BOJ Gov. Kuroda has promising '1st dream' of new year
Central bank confident it will make progress against deflation
MASAYUKI YUDA, Nikkei staff writer
TOKYO -- Bank of Japan Gov. Haruhiko Kuroda must have been encouraged by his "first dream" of this year.
In an address to the Japanese Bankers Association's new year gathering on Wednesday, Kuroda stressed that the central bank will move forward in 2017 with greater confidence toward ending the country's lingering deflation.
In Japan, traditionally, one's first dream of the year foretells the luck for the ensuing year. It may be fair to speculate that the upbeat declaration was prompted by Kuroda's bullish first dream of the year. During an interview with The Nikkei in late December, he said, "We are still not in a condition where we can say we have escaped deflation or that we can achieve the 2% price stability target."
As the year started amid the yen's steep depreciation and sharp rises in stock prices, Kuroda appeared relaxed and confident at the gathering. Noting that participants' facial expressions are a key index to reflect economic activity, Kuroda joked that they looked "softer and brighter" than a year earlier, sparking laughter from the audience.
Market developments at the start of this year offer a clue as to the first dream, which had made Kuroda relaxed and confident.
The so-called Trump rally, which boosted markets at the end of last year, is starting to return to life. The Tokyo stock market kicked off the new year on Wednesday with the Nikkei Stock Average finishing at a 2016-2017 high and logging a gain in the year's first trading session for the first time in four years. In addition, the yen hit the middle of the 118 level, the weakest in about three weeks, during intraday trading.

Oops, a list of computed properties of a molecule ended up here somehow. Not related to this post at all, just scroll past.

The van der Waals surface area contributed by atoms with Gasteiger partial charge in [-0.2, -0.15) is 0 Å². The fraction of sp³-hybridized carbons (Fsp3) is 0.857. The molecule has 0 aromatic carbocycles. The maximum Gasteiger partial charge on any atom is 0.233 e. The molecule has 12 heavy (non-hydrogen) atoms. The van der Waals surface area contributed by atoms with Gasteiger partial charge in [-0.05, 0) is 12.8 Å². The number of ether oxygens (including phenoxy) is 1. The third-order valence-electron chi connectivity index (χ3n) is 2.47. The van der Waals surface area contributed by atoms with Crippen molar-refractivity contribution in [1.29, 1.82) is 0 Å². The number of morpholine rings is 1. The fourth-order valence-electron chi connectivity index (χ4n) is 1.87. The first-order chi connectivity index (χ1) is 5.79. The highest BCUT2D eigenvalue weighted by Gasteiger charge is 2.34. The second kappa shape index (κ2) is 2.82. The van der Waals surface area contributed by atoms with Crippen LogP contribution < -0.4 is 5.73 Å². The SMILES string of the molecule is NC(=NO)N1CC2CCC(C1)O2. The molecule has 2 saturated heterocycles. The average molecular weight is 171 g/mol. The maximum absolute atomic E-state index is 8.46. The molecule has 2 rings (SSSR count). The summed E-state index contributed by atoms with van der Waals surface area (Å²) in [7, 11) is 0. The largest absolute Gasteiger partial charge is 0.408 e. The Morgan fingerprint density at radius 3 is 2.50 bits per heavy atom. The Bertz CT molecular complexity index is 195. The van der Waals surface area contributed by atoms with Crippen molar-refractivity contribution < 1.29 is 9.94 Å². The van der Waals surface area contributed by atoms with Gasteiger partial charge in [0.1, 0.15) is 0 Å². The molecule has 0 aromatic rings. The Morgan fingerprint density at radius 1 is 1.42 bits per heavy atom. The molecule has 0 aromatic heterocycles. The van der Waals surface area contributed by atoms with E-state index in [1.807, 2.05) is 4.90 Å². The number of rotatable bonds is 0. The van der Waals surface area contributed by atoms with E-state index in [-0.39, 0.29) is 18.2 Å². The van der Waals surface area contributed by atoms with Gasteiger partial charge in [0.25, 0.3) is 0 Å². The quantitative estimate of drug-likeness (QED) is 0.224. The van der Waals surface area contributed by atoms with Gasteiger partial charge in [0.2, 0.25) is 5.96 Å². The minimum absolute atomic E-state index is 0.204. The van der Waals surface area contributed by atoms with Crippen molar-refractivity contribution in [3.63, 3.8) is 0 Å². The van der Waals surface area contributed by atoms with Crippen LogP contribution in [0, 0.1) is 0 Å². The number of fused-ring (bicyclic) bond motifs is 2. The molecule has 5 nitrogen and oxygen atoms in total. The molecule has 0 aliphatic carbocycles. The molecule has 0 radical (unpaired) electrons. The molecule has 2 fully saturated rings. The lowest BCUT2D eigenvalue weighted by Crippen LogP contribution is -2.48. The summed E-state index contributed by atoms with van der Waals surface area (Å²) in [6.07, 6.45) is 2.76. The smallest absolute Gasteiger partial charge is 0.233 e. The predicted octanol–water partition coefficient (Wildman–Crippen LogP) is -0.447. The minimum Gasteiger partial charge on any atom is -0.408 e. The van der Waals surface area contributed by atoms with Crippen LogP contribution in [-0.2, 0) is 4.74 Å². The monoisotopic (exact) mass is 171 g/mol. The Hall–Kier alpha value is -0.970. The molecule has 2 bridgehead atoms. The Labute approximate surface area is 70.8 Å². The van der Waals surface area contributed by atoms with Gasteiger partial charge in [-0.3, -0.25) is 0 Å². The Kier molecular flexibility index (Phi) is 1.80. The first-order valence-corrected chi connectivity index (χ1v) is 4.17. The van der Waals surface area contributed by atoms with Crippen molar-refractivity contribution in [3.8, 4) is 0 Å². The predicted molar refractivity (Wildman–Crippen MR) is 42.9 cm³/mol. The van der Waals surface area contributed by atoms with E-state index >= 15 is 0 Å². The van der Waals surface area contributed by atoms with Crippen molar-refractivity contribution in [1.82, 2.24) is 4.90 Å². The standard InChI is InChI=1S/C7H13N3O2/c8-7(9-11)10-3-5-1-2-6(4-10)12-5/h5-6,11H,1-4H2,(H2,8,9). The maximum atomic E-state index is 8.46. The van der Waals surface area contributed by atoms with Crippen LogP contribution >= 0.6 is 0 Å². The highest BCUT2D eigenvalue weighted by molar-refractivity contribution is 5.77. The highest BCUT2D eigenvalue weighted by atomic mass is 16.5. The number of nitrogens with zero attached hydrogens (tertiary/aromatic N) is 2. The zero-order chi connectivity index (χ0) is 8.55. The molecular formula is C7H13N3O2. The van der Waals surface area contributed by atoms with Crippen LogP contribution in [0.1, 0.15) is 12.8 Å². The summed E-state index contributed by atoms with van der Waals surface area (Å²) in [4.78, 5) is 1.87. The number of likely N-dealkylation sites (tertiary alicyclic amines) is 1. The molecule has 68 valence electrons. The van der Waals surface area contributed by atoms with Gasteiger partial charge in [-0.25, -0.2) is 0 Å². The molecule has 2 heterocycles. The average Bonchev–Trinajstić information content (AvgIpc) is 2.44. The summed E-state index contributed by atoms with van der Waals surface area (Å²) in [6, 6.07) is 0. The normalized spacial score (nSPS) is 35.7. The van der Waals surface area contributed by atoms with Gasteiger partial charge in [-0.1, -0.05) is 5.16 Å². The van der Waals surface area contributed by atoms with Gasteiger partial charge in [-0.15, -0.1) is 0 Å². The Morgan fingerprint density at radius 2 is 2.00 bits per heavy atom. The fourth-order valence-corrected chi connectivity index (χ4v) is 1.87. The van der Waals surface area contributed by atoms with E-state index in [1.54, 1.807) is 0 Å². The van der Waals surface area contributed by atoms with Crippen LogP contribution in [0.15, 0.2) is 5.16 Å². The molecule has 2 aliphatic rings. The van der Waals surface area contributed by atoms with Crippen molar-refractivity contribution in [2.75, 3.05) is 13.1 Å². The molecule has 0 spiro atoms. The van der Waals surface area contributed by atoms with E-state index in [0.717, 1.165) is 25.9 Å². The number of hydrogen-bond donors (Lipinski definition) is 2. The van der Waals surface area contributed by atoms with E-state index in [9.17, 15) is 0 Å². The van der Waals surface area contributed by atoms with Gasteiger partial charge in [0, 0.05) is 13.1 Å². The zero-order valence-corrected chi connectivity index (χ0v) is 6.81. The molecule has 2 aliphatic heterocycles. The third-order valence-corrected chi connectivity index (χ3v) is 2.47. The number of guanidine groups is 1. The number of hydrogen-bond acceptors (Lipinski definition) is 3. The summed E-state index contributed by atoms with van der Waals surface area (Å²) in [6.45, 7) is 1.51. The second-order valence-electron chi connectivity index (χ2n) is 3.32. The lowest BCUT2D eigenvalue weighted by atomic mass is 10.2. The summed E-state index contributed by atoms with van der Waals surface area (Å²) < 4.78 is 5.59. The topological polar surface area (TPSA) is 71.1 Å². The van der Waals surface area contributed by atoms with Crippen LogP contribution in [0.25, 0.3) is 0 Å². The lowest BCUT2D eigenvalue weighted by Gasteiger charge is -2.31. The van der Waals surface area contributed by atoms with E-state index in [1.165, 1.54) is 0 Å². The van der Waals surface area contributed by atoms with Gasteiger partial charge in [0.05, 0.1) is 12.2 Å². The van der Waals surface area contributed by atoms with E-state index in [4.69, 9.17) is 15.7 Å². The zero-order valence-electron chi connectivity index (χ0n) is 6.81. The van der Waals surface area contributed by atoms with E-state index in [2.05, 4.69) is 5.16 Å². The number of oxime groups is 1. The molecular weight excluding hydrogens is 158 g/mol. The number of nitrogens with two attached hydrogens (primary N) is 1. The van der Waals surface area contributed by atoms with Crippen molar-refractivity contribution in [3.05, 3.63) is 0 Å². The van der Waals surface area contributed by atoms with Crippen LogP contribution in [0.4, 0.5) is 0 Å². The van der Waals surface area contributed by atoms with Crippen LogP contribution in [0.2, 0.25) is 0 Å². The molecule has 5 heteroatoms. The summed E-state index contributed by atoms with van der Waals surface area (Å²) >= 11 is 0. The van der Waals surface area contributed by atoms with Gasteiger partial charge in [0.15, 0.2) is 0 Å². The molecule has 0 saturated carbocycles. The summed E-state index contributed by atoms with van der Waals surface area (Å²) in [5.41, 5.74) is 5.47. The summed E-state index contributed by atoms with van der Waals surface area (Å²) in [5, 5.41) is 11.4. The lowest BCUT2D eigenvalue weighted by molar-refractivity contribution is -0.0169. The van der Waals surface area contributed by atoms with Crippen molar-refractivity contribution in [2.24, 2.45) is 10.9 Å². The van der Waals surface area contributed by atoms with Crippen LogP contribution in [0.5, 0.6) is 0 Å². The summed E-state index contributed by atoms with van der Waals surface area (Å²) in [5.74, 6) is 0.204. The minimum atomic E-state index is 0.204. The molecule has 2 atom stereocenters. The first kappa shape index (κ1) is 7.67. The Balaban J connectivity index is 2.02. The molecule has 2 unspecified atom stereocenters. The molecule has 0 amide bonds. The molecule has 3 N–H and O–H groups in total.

The solid U.S. economy is behind the market developments. Kuroda said the world economy, led by the U.S., is entering a "new phase" following the post-financial crisis period of stagnation, adding that the Japanese economy is enjoying a continuing "forward-looking momentum."
The BOJ's policy is to keep overall interest rates low under yield curve control. If the world economy begins to pick up and interest rates rise, wider differences in rates between Japan and other countries will help the yen weaken further.
A weaker yen raises import prices. It also contributes to wage hikes, and sparks consumption through improvements in corporate earnings. If it leads to stock price rises, an increase in consumer spending due to wealth effects can be expected.
In such a case, attaining the bank's 2% inflation target during Kuroda's term will come into sight again, though the BOJ has almost abandoned it.
Kuroda's first dream of the new year may have been the revival of the path toward price rises, envisioned in the initial stage of Abenomics.
Nevertheless, Kuroda showed he is well aware the world economy is not rock-solid, citing the presence of worrisome factors such as policy management by the incoming U.S. administration of Donald Trump and the outcome of Britain's withdrawal from the European Union.
Key events that will greatly affect the world economy, including Trump's inaugural address on Jan. 20, are likely to make themselves felt earlier than expected, raising the question of how long Kuroda can fulfill his rosy "first dream" of the year.